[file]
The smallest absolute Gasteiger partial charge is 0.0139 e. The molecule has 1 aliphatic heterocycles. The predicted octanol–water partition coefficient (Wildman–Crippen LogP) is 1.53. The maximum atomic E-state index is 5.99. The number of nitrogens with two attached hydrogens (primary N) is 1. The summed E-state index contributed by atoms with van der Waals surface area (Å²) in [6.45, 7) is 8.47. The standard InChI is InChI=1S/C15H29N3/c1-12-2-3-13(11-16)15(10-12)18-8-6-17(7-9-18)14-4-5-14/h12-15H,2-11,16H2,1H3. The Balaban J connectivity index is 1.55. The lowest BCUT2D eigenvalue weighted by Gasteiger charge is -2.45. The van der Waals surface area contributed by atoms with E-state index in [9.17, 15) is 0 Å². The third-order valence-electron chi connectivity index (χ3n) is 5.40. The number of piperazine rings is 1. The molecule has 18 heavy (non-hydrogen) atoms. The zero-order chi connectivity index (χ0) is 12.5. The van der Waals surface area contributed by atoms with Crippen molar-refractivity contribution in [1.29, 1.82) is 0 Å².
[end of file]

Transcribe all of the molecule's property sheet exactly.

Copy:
The smallest absolute Gasteiger partial charge is 0.0139 e. The molecule has 1 aliphatic heterocycles. The predicted octanol–water partition coefficient (Wildman–Crippen LogP) is 1.53. The maximum atomic E-state index is 5.99. The number of nitrogens with two attached hydrogens (primary N) is 1. The summed E-state index contributed by atoms with van der Waals surface area (Å²) in [6.45, 7) is 8.47. The standard InChI is InChI=1S/C15H29N3/c1-12-2-3-13(11-16)15(10-12)18-8-6-17(7-9-18)14-4-5-14/h12-15H,2-11,16H2,1H3. The Balaban J connectivity index is 1.55. The lowest BCUT2D eigenvalue weighted by Gasteiger charge is -2.45. The van der Waals surface area contributed by atoms with E-state index in [9.17, 15) is 0 Å². The third-order valence-electron chi connectivity index (χ3n) is 5.40. The number of piperazine rings is 1. The molecule has 18 heavy (non-hydrogen) atoms. The zero-order chi connectivity index (χ0) is 12.5. The van der Waals surface area contributed by atoms with Crippen molar-refractivity contribution in [1.29, 1.82) is 0 Å².